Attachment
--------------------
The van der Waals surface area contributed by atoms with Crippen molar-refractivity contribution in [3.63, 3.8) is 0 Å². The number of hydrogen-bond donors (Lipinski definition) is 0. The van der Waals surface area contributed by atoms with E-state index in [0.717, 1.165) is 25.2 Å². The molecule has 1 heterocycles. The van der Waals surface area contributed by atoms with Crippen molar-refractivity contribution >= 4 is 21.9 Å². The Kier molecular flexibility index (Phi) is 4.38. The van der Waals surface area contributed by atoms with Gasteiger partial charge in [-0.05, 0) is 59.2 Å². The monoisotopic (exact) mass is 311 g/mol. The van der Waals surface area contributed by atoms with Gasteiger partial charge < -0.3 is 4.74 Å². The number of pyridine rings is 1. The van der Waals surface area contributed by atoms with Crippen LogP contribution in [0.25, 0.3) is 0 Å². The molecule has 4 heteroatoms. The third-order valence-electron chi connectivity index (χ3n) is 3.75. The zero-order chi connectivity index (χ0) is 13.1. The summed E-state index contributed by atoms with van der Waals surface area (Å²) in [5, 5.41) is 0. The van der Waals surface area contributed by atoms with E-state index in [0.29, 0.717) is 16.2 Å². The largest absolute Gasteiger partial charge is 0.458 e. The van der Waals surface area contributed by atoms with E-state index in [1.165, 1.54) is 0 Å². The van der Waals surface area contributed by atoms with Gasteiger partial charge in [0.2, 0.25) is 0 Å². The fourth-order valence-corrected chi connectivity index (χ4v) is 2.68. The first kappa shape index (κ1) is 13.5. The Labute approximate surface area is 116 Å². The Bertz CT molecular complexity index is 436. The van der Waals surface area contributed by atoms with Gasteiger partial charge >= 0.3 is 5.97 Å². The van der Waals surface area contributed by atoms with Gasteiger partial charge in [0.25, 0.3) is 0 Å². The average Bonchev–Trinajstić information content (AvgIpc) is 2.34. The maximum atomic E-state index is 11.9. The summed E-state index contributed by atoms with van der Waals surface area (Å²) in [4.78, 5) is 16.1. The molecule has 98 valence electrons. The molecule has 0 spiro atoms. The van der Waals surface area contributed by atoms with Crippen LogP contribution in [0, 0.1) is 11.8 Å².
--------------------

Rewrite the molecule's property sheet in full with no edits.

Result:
The van der Waals surface area contributed by atoms with Crippen molar-refractivity contribution in [3.63, 3.8) is 0 Å². The number of hydrogen-bond donors (Lipinski definition) is 0. The van der Waals surface area contributed by atoms with E-state index in [0.717, 1.165) is 25.2 Å². The molecule has 1 heterocycles. The van der Waals surface area contributed by atoms with Crippen molar-refractivity contribution >= 4 is 21.9 Å². The Kier molecular flexibility index (Phi) is 4.38. The van der Waals surface area contributed by atoms with Gasteiger partial charge in [-0.05, 0) is 59.2 Å². The monoisotopic (exact) mass is 311 g/mol. The van der Waals surface area contributed by atoms with Gasteiger partial charge < -0.3 is 4.74 Å². The number of pyridine rings is 1. The van der Waals surface area contributed by atoms with Crippen LogP contribution in [0.25, 0.3) is 0 Å². The molecule has 4 heteroatoms. The third-order valence-electron chi connectivity index (χ3n) is 3.75. The zero-order chi connectivity index (χ0) is 13.1. The summed E-state index contributed by atoms with van der Waals surface area (Å²) in [5, 5.41) is 0. The van der Waals surface area contributed by atoms with E-state index in [0.29, 0.717) is 16.2 Å². The largest absolute Gasteiger partial charge is 0.458 e. The van der Waals surface area contributed by atoms with E-state index in [1.165, 1.54) is 0 Å². The van der Waals surface area contributed by atoms with Gasteiger partial charge in [0.2, 0.25) is 0 Å². The fourth-order valence-corrected chi connectivity index (χ4v) is 2.68. The first kappa shape index (κ1) is 13.5. The Labute approximate surface area is 116 Å². The Bertz CT molecular complexity index is 436. The van der Waals surface area contributed by atoms with Gasteiger partial charge >= 0.3 is 5.97 Å². The van der Waals surface area contributed by atoms with Gasteiger partial charge in [0.25, 0.3) is 0 Å². The average Bonchev–Trinajstić information content (AvgIpc) is 2.34. The maximum atomic E-state index is 11.9. The summed E-state index contributed by atoms with van der Waals surface area (Å²) in [4.78, 5) is 16.1. The molecule has 98 valence electrons. The molecule has 0 spiro atoms. The van der Waals surface area contributed by atoms with Crippen LogP contribution in [0, 0.1) is 11.8 Å².